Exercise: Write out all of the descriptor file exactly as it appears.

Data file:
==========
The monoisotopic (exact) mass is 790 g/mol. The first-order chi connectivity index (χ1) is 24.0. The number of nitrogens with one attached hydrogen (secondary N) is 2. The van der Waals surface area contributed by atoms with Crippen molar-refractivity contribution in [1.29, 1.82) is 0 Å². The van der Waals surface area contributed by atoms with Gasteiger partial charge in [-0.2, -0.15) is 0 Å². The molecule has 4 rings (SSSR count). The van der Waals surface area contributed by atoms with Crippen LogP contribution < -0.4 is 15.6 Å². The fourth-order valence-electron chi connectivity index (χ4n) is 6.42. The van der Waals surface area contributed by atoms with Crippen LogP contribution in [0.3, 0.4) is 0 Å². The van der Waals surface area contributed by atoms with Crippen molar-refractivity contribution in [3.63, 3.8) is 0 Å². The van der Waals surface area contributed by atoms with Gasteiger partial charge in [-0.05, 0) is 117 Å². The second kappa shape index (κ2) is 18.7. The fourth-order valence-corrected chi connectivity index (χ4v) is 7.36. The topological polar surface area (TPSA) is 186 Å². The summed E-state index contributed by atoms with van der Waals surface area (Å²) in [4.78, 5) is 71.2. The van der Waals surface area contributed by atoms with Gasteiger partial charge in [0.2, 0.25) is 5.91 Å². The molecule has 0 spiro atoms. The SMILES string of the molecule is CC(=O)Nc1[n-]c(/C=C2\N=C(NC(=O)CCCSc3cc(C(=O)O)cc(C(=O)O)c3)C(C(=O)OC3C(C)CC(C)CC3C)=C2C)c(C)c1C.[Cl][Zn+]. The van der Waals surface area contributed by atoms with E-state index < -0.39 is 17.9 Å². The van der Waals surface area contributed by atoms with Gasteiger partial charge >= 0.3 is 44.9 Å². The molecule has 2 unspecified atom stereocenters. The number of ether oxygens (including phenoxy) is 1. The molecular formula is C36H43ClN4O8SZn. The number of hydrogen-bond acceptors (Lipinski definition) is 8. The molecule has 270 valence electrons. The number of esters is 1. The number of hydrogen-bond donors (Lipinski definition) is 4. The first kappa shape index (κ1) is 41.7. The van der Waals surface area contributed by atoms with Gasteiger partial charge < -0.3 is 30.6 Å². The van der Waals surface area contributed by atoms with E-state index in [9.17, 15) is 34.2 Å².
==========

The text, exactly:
The monoisotopic (exact) mass is 790 g/mol. The first-order chi connectivity index (χ1) is 24.0. The number of nitrogens with one attached hydrogen (secondary N) is 2. The van der Waals surface area contributed by atoms with Crippen molar-refractivity contribution in [1.29, 1.82) is 0 Å². The van der Waals surface area contributed by atoms with Gasteiger partial charge in [-0.2, -0.15) is 0 Å². The molecule has 4 rings (SSSR count). The van der Waals surface area contributed by atoms with Crippen LogP contribution < -0.4 is 15.6 Å². The fourth-order valence-electron chi connectivity index (χ4n) is 6.42. The van der Waals surface area contributed by atoms with Crippen LogP contribution in [0.3, 0.4) is 0 Å². The van der Waals surface area contributed by atoms with Crippen molar-refractivity contribution in [3.63, 3.8) is 0 Å². The van der Waals surface area contributed by atoms with Gasteiger partial charge in [-0.05, 0) is 117 Å². The second kappa shape index (κ2) is 18.7. The fourth-order valence-corrected chi connectivity index (χ4v) is 7.36. The topological polar surface area (TPSA) is 186 Å². The summed E-state index contributed by atoms with van der Waals surface area (Å²) in [4.78, 5) is 71.2. The van der Waals surface area contributed by atoms with Gasteiger partial charge in [0.2, 0.25) is 5.91 Å². The molecule has 0 spiro atoms. The SMILES string of the molecule is CC(=O)Nc1[n-]c(/C=C2\N=C(NC(=O)CCCSc3cc(C(=O)O)cc(C(=O)O)c3)C(C(=O)OC3C(C)CC(C)CC3C)=C2C)c(C)c1C.[Cl][Zn+]. The van der Waals surface area contributed by atoms with E-state index < -0.39 is 17.9 Å². The van der Waals surface area contributed by atoms with Gasteiger partial charge >= 0.3 is 44.9 Å². The molecule has 2 unspecified atom stereocenters. The number of ether oxygens (including phenoxy) is 1. The molecular formula is C36H43ClN4O8SZn. The number of hydrogen-bond acceptors (Lipinski definition) is 8. The molecule has 270 valence electrons. The number of esters is 1. The number of hydrogen-bond donors (Lipinski definition) is 4. The first kappa shape index (κ1) is 41.7. The van der Waals surface area contributed by atoms with Gasteiger partial charge < -0.3 is 30.6 Å². The van der Waals surface area contributed by atoms with E-state index in [9.17, 15) is 34.2 Å².